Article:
PEAK BAGGING on ENTERPRISE RIDGE

PEAK BAGGING for INTERMEDIATES PART IV
by Steve Horvath
from The Karabiner ’96  Vol. 30, Autumn 1996

One can hardly ask for a better place to practice the art of peak bagging than our local mountains. The many ridges of Kokanee with their relative ease of access and egress are just the things. One of the better ones is the ridge on the north side of Enterprise Creek.
Access is easy via the (steepish) Blue Grouse Basin trail. Once in the basin, you take a right turn and head up the meadows next to small waterfalls, to the basin below Insect Peak and Hampshire Mountain. From there head straight up to the summit of Insect Peak which is an easy scramble. More ambitious types can head up the short north ridge. The view from the top is lovely, though it is a bit of a mystery why this viewpoint justifies the “peak” designation. It seems to be not much more than a sub-peak of Hampshire Mountain, as one can see from the summit of Insect Peak.
The way to the top of Hampshire Mountain is a bit more of a challenge. Its west ridge seems to offer enough technical climbing to slow one down to the point where doing a full traverse (all four peaks) would even take Konrad Kain a rather long day. The best course of action is to go, look, and see. The bottom part of the ridge can be passed through fairly easily by following ubiquitous goat trails. Once the ridge steepens, follow the goat trail to the right and make your way to the summit via the south face. This offers pleasant course finding challenges caused by certain differences between the anatomy and psychological approach to climbing between the two species.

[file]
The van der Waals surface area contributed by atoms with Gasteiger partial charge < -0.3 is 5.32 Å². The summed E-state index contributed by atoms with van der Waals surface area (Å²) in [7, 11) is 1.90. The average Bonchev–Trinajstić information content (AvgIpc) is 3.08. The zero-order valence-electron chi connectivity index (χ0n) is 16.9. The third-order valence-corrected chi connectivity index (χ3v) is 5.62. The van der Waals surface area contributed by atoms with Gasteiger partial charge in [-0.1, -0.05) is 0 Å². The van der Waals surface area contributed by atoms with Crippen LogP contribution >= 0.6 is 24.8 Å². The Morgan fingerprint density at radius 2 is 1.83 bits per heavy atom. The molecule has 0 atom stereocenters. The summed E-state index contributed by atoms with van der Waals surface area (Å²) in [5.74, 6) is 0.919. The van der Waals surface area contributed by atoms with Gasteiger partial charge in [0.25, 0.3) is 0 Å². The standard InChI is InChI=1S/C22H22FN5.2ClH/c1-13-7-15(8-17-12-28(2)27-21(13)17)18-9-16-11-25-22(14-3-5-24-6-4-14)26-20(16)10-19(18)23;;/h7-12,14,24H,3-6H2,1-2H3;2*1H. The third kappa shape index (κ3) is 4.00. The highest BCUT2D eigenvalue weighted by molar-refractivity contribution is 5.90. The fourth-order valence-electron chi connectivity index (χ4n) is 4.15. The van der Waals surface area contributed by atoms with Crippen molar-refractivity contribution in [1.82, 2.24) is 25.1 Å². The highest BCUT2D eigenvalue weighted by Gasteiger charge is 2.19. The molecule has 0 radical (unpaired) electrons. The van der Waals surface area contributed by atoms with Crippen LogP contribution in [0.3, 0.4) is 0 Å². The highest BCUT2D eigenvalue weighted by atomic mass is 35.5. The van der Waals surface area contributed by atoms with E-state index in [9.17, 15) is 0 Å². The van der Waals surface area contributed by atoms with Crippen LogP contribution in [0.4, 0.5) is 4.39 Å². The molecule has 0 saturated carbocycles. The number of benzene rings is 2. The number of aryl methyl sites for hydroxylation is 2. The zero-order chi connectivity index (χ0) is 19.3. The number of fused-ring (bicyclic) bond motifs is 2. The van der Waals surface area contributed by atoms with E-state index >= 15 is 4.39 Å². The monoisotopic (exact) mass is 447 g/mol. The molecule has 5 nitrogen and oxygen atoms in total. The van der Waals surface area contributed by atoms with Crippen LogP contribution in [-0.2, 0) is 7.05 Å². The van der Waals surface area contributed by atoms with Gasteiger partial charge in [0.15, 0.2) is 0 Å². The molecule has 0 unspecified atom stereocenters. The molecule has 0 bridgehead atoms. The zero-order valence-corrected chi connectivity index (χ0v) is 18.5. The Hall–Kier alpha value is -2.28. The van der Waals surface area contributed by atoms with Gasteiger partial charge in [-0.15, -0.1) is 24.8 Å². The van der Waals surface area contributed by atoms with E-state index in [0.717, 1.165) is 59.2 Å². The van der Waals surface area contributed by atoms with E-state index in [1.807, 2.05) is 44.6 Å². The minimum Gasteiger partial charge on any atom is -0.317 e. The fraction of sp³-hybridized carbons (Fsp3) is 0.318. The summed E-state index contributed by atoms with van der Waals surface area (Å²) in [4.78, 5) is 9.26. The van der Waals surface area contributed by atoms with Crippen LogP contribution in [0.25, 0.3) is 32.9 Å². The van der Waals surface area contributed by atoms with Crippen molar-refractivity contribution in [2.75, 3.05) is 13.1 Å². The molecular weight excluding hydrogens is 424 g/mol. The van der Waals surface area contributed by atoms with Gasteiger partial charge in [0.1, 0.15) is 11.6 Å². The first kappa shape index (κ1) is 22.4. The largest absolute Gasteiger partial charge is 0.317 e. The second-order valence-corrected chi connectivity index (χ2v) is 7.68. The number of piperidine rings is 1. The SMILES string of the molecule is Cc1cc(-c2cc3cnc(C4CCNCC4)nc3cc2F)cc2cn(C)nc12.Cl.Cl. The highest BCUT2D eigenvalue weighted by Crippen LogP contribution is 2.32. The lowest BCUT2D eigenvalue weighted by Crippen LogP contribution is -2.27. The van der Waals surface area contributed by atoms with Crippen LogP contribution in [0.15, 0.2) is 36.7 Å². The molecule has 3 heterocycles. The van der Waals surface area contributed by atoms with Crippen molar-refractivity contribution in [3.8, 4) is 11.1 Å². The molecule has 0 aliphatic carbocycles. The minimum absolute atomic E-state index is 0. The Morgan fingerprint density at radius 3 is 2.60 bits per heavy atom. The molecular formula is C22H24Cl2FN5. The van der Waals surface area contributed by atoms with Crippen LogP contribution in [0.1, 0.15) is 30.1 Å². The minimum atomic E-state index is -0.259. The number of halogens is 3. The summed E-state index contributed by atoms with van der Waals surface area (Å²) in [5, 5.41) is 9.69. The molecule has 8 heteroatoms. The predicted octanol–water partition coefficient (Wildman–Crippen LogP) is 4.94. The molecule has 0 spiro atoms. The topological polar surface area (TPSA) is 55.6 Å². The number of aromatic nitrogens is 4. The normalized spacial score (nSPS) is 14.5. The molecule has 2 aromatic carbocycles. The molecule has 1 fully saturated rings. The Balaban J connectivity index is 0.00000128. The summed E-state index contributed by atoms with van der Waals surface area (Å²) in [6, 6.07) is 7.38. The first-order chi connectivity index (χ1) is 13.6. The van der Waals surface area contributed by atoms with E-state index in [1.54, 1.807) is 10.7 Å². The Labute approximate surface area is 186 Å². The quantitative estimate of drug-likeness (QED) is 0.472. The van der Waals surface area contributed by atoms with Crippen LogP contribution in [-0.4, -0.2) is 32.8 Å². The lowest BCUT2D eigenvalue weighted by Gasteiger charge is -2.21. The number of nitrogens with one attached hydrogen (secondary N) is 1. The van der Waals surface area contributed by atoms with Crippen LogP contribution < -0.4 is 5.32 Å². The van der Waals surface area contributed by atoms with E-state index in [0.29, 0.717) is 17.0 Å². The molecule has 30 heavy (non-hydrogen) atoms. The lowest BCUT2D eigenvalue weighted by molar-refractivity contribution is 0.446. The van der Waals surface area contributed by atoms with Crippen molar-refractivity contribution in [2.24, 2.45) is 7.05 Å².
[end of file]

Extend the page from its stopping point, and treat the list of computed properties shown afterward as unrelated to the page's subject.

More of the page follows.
Once on the summit the view is nothing short of spectacular. One can look straight into Kokanee Glacier, turning around, look into Mulvey Basin and The Devils Group. The amount of snow and ice one can see, especially earlier on in the season, is impressive. It can also be a bit confusing, especially when one contemplates the way ahead, which fortunately turns out straightforward.
Down the comfortable southeast ridge and up the west face of Mount Retallack, then down to Granite Knob (a knob indeed, Insect Peak and Granite Knob were probably named from the valley bottom). From Granite Knob, you traverse the alpine meadows on its south slopes angling southeast to Tanal Lake to intercept the Enterprise Pass trail. The trail can be tricky to find, previous trips to the pass are definitely an asset.

This is a very long and strenuous day in a remote place; aspiring peak-baggers should not make a mistake of underestimating the potential for costly screw ups. If one runs into route finding problems on Hampshire Mountain and its summit is reached after lunch, it may be prudent to turn back.
Ice axes are definitely an asset, especially earlier in the season (July). Still, four summits in just one day are a tempting proposition.
16Karabiner ’96

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I would like to think of myself as a full time traveler. I have been retired since 2006 and in that time have traveled every winter for four to seven months. The months that I am “home”, are often also spent on the road, hiking or kayaking.
I hope to present a website that describes my travel along with my hiking and sea kayaking experiences.

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